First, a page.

(Reuters) - Taiwan-based chip supplier MediaTek Inc on Wednesday released a new 5G chip for fast, high-end smartphones that aims to take on much larger rival Qualcomm Inc.
MediaTek is best know for making chips that go into smart speaker devices such as Amazon.com Inc’s Echo units and for making the chips inside the more basic Android phones. Qualcomm’s older chips also find their way into some of those low-priced phones, but the San Diego company is better known for supplying high-powered chips to more expensive Android phones such as Google’s Pixel.
With a new chip unveiled at the Computex trade show in Taiwan, MediaTek is targeting the more powerful phones currently supplied by Qualcomm. The chip will contain MediaTek’s 5G modem, which connects phones to the next generation of wireless data networks rolling out this year and next.
MediaTek’s new chip combines that modem with the latest processor core technology from Softbank Group Corp-owned Arm Holdings. By building in high-powered processors, as well as computing cores for things like artificial intelligence, MediaTek is seeking to challenge Qualcomm’s market dominance.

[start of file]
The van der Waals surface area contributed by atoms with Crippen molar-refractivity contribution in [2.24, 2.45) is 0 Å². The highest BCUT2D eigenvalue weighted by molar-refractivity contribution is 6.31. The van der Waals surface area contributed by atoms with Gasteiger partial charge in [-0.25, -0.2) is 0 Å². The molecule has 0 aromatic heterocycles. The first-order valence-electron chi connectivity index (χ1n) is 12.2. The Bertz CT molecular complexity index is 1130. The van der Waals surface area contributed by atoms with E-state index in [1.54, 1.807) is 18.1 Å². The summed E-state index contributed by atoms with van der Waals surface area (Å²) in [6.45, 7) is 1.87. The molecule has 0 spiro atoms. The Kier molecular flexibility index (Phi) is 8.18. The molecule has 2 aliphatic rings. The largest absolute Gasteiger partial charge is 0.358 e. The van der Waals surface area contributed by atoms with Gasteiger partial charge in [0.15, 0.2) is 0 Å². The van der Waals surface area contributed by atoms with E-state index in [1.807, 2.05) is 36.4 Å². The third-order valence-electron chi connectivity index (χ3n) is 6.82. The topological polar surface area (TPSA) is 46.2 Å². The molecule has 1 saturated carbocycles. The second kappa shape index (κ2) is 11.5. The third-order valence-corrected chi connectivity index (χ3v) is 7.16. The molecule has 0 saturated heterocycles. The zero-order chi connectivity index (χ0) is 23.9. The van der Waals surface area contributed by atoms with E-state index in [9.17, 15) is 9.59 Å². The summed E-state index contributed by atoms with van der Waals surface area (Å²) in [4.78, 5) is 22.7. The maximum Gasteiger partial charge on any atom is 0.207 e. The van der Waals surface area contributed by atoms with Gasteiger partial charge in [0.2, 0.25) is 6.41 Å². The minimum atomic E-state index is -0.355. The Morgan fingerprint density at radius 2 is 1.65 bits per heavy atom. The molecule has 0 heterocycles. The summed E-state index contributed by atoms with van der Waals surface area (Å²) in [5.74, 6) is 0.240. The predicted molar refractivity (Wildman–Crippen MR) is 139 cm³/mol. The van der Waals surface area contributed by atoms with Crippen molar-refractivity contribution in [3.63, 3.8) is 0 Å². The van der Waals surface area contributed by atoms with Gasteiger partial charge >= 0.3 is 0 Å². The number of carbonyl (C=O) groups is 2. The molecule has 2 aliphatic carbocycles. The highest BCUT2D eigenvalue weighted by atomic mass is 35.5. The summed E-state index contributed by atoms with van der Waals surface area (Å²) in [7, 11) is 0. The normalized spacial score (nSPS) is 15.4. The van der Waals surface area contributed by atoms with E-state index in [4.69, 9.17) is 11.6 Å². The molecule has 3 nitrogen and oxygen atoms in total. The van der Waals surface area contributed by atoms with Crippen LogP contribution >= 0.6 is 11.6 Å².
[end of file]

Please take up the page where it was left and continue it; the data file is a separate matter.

However, Qualcomm has a head start. In February, it announced its second-generation 5G chip for smartphones.
Huawei Technologies Co Ltd and Samsung Electronics Co Ltd are also developing 5G chips, supplying their own phones. Intel Corp, which had been supplying modems for Apple Inc’s iPhone, said it would exit the 5G modem business after Apple inked a chip supply deal with Qualcomm in April.
Qualcomm’s chip also handles the two variants of 5G networks, so-called sub-6 and millimeter wave bands. That means that phones using its chip will work on any carrier’s 5G networks.
MediaTek’s chip, by contrast, currently handles only sub-6 variants of 5G networks. That helps keep its costs down, MediaTek officials said. But it also means it will not work on all 5G networks from carriers such as Verizon Communications Inc and AT&T Inc that use millimeter wave technology.
Russ Mestechkin, MediaTek’s senior director of sales and business development for the U.S. and Latin America, told Reuters the company was confident its chip could compete in the market for phones designed to work on networks that only use sub-6 technology, such as those from Sprint Corp and T-Mobile US Inc in the United States and many Chinese networks.
Reporting by Stephen Nellis in San Francisco, Editing by Rosalba O'Brien